The summit was absolutely incredible. The views from the highest point in Antarctica were like nothing I’ve seen before and to top it off, the weather was absolutely perfect. Despite being -32degC, with full sun and no wind it was comfortable enough to hang out on the summit taking photos and enjoying the views for about 45min.
It is difficult to describe the view from the summit. Even the photos don’t do it justice. To the North, East, and West the rocky peaks of the Elmsworth Mountains pierce through the icecap creating a dramatic contrast to the South where the flat, desolate ice cap extends to the horizon and beyond. Somewhere out there, about 700 nautical miles away was the South Pole. Although I will admit, the views from Mt Shinn a couple of days ago were actually better than from Vinson. Tallest / largest isn’t always best
Vinson Summit 360: https://youtu.be/OqhR00_Fado
Project 7in4 Officially Starts
On the Summit I took out my Project 7in4 flag for a few photos. Standing on Vinson officially marked the start of my 7 Summits speed record attempt. From here on I am racing against the clock, aiming to climb the remaining 6 (+1) # mountains in under 4 months. The current record is 126 days so even at 4 months I’ll have a few days spare, but basically I’ll be trying to do it as quick as I can and hopefully slice a sizeable chunk off the record.
But the question is – if we were on the summit for 45min, should the Project 7in4 clock start when we first got up there, when we left to come back down, or somewhere in between? I’m going with when we left, and based on the time stamp on the last photo I took just before descending down, that was 16:00 Chilean time (19:00 UTC).
- Project 7in4 clock starts: 19:00 UTC, 16th January 2018
- Date to complete the 7 Summits to beat the current 126-day record: UTC 19:00, 22nd May 2018.
Project 7in4 Officially Starts: https://youtu.be/GBbLC25M-4c
To the summit of Vinson I carried a small bottle of Limeburners‘ international award-winning Darkest Winter Whiskey. Over the coming months I will be carrying this bottle to the top of all the 7 Summits and upon completion will auction it off with proceeds going to SpinalCure Australia and Surf Life Saving WA. If you are a whiskey enthusiast, watch out for this bottle popping up in all my summit photos and bid big when it goes under the hammer.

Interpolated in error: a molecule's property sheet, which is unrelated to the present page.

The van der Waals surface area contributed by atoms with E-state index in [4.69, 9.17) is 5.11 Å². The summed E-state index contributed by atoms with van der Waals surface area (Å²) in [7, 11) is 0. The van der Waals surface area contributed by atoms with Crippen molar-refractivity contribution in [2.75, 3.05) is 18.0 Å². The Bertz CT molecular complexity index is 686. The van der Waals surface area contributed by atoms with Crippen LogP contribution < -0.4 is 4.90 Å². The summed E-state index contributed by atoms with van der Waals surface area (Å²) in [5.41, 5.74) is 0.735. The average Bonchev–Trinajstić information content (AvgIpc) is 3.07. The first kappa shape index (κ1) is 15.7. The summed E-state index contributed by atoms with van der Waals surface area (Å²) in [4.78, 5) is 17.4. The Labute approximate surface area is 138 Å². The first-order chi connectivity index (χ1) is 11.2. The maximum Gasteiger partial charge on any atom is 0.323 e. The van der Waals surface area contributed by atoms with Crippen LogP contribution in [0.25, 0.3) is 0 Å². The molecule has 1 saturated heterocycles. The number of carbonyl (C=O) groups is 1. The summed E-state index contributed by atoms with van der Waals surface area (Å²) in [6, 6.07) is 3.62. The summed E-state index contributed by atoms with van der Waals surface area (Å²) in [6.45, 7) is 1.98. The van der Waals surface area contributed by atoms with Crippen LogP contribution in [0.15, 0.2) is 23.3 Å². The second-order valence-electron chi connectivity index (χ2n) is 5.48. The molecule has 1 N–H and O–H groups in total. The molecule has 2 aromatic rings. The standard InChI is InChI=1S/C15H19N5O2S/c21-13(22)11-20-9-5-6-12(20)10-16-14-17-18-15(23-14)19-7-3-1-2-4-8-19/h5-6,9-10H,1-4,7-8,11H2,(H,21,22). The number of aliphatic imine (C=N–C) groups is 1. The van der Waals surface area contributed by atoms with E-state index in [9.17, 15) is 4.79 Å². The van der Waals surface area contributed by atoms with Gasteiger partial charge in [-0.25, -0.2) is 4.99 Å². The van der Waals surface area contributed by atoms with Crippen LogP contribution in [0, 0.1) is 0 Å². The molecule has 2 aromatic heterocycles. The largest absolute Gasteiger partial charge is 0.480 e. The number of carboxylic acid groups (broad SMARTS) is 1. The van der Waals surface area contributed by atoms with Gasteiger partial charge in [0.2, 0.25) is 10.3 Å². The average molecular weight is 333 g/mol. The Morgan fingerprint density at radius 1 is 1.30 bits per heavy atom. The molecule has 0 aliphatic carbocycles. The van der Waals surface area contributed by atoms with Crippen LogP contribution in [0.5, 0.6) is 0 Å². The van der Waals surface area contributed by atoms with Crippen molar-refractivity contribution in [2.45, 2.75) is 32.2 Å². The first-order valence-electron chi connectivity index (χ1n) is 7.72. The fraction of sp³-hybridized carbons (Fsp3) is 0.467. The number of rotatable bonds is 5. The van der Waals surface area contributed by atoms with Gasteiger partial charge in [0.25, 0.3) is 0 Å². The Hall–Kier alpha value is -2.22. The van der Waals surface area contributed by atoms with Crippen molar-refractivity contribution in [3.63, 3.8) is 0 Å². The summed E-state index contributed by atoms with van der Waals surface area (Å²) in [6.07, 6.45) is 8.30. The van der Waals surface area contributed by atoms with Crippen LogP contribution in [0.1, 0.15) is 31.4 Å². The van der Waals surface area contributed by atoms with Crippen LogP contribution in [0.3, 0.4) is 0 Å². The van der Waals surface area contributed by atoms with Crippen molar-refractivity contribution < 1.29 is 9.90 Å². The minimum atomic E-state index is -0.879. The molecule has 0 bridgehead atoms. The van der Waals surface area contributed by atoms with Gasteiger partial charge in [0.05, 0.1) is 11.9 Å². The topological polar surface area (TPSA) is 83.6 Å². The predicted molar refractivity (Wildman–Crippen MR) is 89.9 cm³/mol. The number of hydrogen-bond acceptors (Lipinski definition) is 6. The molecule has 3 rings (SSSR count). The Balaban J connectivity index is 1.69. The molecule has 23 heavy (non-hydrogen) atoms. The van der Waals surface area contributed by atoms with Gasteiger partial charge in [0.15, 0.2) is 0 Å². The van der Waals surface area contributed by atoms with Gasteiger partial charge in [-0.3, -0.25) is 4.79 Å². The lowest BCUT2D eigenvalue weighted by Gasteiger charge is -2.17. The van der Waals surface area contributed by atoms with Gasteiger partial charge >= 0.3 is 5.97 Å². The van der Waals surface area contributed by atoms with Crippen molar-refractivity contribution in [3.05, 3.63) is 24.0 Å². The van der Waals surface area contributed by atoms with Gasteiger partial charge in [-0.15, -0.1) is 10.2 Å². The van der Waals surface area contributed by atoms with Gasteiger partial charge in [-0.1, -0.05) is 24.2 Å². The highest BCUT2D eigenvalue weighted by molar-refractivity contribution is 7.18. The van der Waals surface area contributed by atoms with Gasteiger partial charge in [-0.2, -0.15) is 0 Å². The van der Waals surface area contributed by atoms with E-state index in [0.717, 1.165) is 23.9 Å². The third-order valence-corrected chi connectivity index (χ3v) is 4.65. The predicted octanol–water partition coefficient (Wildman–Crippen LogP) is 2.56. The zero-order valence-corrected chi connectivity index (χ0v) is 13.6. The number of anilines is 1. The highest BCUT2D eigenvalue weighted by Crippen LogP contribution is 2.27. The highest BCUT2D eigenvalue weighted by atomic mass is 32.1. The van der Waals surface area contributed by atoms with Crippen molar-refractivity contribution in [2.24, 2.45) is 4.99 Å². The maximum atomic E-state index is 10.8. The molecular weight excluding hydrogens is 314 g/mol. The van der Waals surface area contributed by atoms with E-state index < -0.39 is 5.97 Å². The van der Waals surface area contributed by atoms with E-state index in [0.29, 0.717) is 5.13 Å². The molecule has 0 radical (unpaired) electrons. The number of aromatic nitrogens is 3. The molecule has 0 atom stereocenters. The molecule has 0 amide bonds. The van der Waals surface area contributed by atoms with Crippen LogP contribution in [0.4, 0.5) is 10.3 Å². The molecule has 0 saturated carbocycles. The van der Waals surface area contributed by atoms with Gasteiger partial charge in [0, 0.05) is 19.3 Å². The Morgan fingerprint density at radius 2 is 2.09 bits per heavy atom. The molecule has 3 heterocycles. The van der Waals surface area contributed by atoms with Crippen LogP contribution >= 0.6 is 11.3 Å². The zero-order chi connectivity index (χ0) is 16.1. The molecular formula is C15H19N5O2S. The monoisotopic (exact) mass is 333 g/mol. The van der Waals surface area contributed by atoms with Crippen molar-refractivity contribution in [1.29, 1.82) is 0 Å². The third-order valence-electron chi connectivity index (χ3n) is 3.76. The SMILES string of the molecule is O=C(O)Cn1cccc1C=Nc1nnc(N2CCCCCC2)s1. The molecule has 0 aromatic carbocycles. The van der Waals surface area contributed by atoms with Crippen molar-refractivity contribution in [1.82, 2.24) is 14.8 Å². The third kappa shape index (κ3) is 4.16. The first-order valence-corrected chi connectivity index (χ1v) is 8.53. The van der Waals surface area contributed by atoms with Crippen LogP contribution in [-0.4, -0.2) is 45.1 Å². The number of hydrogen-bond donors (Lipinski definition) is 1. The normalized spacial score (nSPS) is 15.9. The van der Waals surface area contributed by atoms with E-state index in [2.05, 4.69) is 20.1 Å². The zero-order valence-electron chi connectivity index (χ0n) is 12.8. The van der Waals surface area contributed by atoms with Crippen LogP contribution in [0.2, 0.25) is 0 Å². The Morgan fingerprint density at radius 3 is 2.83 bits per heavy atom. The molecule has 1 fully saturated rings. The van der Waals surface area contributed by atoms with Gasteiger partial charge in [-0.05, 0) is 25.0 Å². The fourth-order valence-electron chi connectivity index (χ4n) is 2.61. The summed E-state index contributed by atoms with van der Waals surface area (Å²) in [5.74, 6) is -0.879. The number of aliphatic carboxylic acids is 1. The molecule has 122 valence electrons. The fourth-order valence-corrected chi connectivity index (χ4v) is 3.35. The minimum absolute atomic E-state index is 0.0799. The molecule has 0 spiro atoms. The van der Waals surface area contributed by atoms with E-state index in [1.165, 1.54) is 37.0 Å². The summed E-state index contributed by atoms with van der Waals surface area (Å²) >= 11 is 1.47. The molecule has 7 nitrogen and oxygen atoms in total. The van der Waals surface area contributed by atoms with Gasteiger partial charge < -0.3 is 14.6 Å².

Limeburners Darkest Winter to go under the hammer for SpinalCure Australia and Surf Life Saving WA: https://youtu.be/OuQKJ4OLfIM
The descent was pretty straightforward, just following the same route as what we climbed on the way up. At about 16:00 we left the summit and were back in camp just before 18:00.
Climbing as a group we took it slow and steady and stood on the summit together as a team which was wonderful. Personally, I found the entire climb quite easy and had plenty in reserve. It’s reassuring to know that I can complete climbs like this, the highest point in Antarctica, with relative ease. There’s still a long way to go, but I’m happy we’re off to a good start.
*One member of our team decided not to attempt the summit due to a pre-existing medical condition which flared up at altitude and he turned around at high camp.
# The +1 is for Kosciuszko. There are two 7 Summits lists. The Bass List which has Kosciuszko as the highest point in Australia and the Messner List which extends the Australian continent to Australasia with the high point being Carstensz Pyramid in Papua, Indonesia. Carstensz is over twice the height of Kosciuszko and a much harder climb hence the Messner list is now the commonly accepted one for the 7 Summits, but being a proud Australian I couldn’t leave Kosciuszko out so I’ll be doing both.